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ERIC Number: EJ991069
Record Type: Journal
Publication Date: 2011
Pages: 34
Abstractor: ERIC
Reference Count: 46
ISSN: ISSN-1085-4568
Confirmed Beliefs or False Assumptions? A Study of Home Stay Experiences in the French Study Abroad Context
Diao, Wenhao; Freed, Barbara; Smith, Leigh
Frontiers: The Interdisciplinary Journal of Study Abroad, v21 p109-142 Fall 2011
The past 20 years have witnessed enormous growth in a diverse array of studies which explore the linguistic impact of study abroad (SA) experiences. During this period a multitude of research projects have investigated SLA/L2 learning in SA, in a number of different languages (Russian, Japanese, French, Spanish, English), utilizing diverse analytic methodologies, addressing different skill modalities, all from various perspectives. While a number of research projects completed before 1990 used standardized tests to confirm the linguistic benefits of SA experiences, many studies of the early 1990s measured gain by using the global scores of the ACTFL Oral Proficiency Test (OPI). Subsequently, scholars recognized the limitations of results based solely on wholistic test scores and emphasized the need to examine precise areas of language growth for SA students. Such studies have focused on gains in oral fluency, syntax, vocabulary, phonology, sociolinguistic and pragmatic usage, and communicative strategies. As the field matured, researchers continued to compare language gain in SA versus At Home (AH) but also expanded their perspective by beginning to examine the very nature of the immersion experience itself. Research of this type has explored more closely the kinds of opportunities students have for interacting with native speaker (NS) interlocutors and the qualities of such interactions, qualities of the home stay (HS) experience, student beliefs, attitudes and evaluations and how these affected learning. What has emerged from what might be called the second generation of SA research is the questioning of some of the most long-standing beliefs about the SA experience itself. In brief, doubt has been cast on a number of prevalent, if sometimes undocumented, assumptions associated with living and learning abroad. These include: (1) Linguistic development benefits from L2 learning in the SA context; (2) The belief that the amount and frequency of contact that students have with NS will increase their language gain; (3) SA assures immersion experiences for students; and (4) HS is the richest and most important source of L2 learning for SA students. It is the last of these areas that motivates this study. In brief, this study collects robust data and explores, in greater depth, specific aspects of the HS experience, the attitudes of student participants in these settings and how these feelings and attitudes change in the course of a semester, for individuals and for a collective group. (Contains 8 tables, 2 figures and 2 notes.)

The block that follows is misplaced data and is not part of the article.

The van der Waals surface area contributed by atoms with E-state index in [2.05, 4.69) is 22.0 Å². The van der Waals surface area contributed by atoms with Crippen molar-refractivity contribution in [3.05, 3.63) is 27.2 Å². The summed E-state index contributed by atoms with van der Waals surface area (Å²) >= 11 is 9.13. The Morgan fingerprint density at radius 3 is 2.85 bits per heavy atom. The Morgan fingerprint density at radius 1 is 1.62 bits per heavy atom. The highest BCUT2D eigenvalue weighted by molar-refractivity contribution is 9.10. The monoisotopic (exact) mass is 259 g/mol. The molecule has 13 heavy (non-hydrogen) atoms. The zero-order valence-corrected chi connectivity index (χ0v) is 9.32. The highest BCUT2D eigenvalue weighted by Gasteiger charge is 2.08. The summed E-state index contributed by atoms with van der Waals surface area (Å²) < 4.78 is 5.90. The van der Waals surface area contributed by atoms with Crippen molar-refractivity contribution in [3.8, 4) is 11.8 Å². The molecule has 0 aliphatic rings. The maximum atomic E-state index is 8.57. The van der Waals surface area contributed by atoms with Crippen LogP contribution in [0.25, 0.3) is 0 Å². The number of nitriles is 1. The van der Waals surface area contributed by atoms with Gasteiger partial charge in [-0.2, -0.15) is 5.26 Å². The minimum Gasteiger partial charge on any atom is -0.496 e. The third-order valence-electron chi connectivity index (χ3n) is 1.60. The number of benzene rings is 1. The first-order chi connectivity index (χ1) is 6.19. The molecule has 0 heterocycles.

Frontiers Journal. Dickinson College P.O. Box 1773, Carlisle, PA 17013. Tel: 717-254-8858; Fax: 717-245-1677; Web site:
Publication Type: Journal Articles; Reports - Research
Education Level: Higher Education
Audience: N/A
Language: English
Sponsor: N/A
Authoring Institution: N/A
Identifiers - Location: France
Identifiers - Assessments and Surveys: ACTFL Oral Proficiency Interview